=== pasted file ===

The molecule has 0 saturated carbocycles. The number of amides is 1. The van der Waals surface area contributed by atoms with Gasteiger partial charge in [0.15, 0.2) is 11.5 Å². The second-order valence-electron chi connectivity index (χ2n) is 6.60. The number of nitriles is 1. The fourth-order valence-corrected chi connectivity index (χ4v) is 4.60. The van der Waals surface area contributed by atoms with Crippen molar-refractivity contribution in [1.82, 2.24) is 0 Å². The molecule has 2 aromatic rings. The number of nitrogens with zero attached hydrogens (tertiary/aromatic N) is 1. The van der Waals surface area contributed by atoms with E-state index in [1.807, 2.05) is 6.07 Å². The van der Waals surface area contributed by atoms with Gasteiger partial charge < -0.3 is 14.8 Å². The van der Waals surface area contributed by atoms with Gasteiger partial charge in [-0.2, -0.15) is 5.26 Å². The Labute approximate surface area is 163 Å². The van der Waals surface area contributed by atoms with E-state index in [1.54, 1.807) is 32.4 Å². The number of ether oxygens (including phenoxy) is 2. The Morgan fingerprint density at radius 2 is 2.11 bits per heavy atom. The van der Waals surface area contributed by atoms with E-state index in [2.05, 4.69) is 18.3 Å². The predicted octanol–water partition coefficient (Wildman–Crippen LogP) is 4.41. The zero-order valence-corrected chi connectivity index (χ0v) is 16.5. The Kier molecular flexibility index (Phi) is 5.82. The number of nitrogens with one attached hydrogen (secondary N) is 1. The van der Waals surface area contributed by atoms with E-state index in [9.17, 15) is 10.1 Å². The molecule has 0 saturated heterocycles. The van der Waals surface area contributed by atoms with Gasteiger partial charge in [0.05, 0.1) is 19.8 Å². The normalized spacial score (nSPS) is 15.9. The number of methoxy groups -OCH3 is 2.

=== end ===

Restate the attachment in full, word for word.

The molecule has 0 saturated carbocycles. The number of amides is 1. The van der Waals surface area contributed by atoms with Gasteiger partial charge in [0.15, 0.2) is 11.5 Å². The second-order valence-electron chi connectivity index (χ2n) is 6.60. The number of nitriles is 1. The fourth-order valence-corrected chi connectivity index (χ4v) is 4.60. The van der Waals surface area contributed by atoms with Crippen molar-refractivity contribution in [1.82, 2.24) is 0 Å². The molecule has 2 aromatic rings. The number of nitrogens with zero attached hydrogens (tertiary/aromatic N) is 1. The van der Waals surface area contributed by atoms with E-state index in [1.807, 2.05) is 6.07 Å². The van der Waals surface area contributed by atoms with Gasteiger partial charge < -0.3 is 14.8 Å². The van der Waals surface area contributed by atoms with Gasteiger partial charge in [-0.2, -0.15) is 5.26 Å². The Labute approximate surface area is 163 Å². The van der Waals surface area contributed by atoms with E-state index in [1.54, 1.807) is 32.4 Å². The number of ether oxygens (including phenoxy) is 2. The Morgan fingerprint density at radius 2 is 2.11 bits per heavy atom. The van der Waals surface area contributed by atoms with E-state index in [2.05, 4.69) is 18.3 Å². The predicted octanol–water partition coefficient (Wildman–Crippen LogP) is 4.41. The zero-order valence-corrected chi connectivity index (χ0v) is 16.5. The Kier molecular flexibility index (Phi) is 5.82. The number of nitrogens with one attached hydrogen (secondary N) is 1. The van der Waals surface area contributed by atoms with E-state index in [9.17, 15) is 10.1 Å². The molecule has 0 saturated heterocycles. The van der Waals surface area contributed by atoms with Gasteiger partial charge in [0.05, 0.1) is 19.8 Å². The normalized spacial score (nSPS) is 15.9. The number of methoxy groups -OCH3 is 2.